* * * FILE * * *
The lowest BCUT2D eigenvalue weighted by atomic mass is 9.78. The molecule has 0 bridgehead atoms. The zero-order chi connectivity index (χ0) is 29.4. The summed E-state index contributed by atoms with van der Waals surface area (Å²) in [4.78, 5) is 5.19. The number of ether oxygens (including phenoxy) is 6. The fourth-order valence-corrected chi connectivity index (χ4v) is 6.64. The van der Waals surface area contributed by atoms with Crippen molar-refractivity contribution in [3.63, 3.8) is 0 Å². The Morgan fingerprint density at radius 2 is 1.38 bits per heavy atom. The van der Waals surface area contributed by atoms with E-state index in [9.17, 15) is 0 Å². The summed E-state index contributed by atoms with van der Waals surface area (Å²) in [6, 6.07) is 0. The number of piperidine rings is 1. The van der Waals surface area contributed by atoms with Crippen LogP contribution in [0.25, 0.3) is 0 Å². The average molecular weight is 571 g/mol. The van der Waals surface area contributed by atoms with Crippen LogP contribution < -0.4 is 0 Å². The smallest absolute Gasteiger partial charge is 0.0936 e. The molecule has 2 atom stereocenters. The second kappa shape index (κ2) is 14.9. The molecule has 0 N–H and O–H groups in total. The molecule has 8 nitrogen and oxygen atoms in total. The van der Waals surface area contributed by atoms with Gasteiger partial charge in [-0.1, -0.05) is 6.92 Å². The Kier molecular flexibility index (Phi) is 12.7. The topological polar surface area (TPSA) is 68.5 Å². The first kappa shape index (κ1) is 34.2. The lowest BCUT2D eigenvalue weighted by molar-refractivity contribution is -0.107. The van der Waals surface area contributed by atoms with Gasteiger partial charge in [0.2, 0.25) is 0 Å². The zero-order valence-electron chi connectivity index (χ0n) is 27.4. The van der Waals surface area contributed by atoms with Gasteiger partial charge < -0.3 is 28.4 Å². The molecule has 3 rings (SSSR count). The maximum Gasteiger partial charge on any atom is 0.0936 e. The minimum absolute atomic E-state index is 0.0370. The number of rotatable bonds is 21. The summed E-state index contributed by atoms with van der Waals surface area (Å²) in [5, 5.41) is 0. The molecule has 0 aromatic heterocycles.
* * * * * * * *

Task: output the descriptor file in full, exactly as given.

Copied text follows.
The lowest BCUT2D eigenvalue weighted by atomic mass is 9.78. The molecule has 0 bridgehead atoms. The zero-order chi connectivity index (χ0) is 29.4. The summed E-state index contributed by atoms with van der Waals surface area (Å²) in [4.78, 5) is 5.19. The number of ether oxygens (including phenoxy) is 6. The fourth-order valence-corrected chi connectivity index (χ4v) is 6.64. The van der Waals surface area contributed by atoms with Crippen molar-refractivity contribution in [3.63, 3.8) is 0 Å². The Morgan fingerprint density at radius 2 is 1.38 bits per heavy atom. The van der Waals surface area contributed by atoms with E-state index in [9.17, 15) is 0 Å². The summed E-state index contributed by atoms with van der Waals surface area (Å²) in [6, 6.07) is 0. The number of piperidine rings is 1. The van der Waals surface area contributed by atoms with Crippen LogP contribution in [0.25, 0.3) is 0 Å². The average molecular weight is 571 g/mol. The van der Waals surface area contributed by atoms with Crippen LogP contribution < -0.4 is 0 Å². The smallest absolute Gasteiger partial charge is 0.0936 e. The molecule has 2 atom stereocenters. The second kappa shape index (κ2) is 14.9. The molecule has 0 N–H and O–H groups in total. The molecule has 8 nitrogen and oxygen atoms in total. The van der Waals surface area contributed by atoms with Gasteiger partial charge in [-0.1, -0.05) is 6.92 Å². The Kier molecular flexibility index (Phi) is 12.7. The topological polar surface area (TPSA) is 68.5 Å². The first kappa shape index (κ1) is 34.2. The lowest BCUT2D eigenvalue weighted by molar-refractivity contribution is -0.107. The van der Waals surface area contributed by atoms with Gasteiger partial charge in [0.2, 0.25) is 0 Å². The zero-order valence-electron chi connectivity index (χ0n) is 27.4. The van der Waals surface area contributed by atoms with Gasteiger partial charge < -0.3 is 28.4 Å². The molecule has 3 rings (SSSR count). The maximum Gasteiger partial charge on any atom is 0.0936 e. The minimum absolute atomic E-state index is 0.0370. The number of rotatable bonds is 21. The summed E-state index contributed by atoms with van der Waals surface area (Å²) in [5, 5.41) is 0. The molecule has 0 aromatic heterocycles.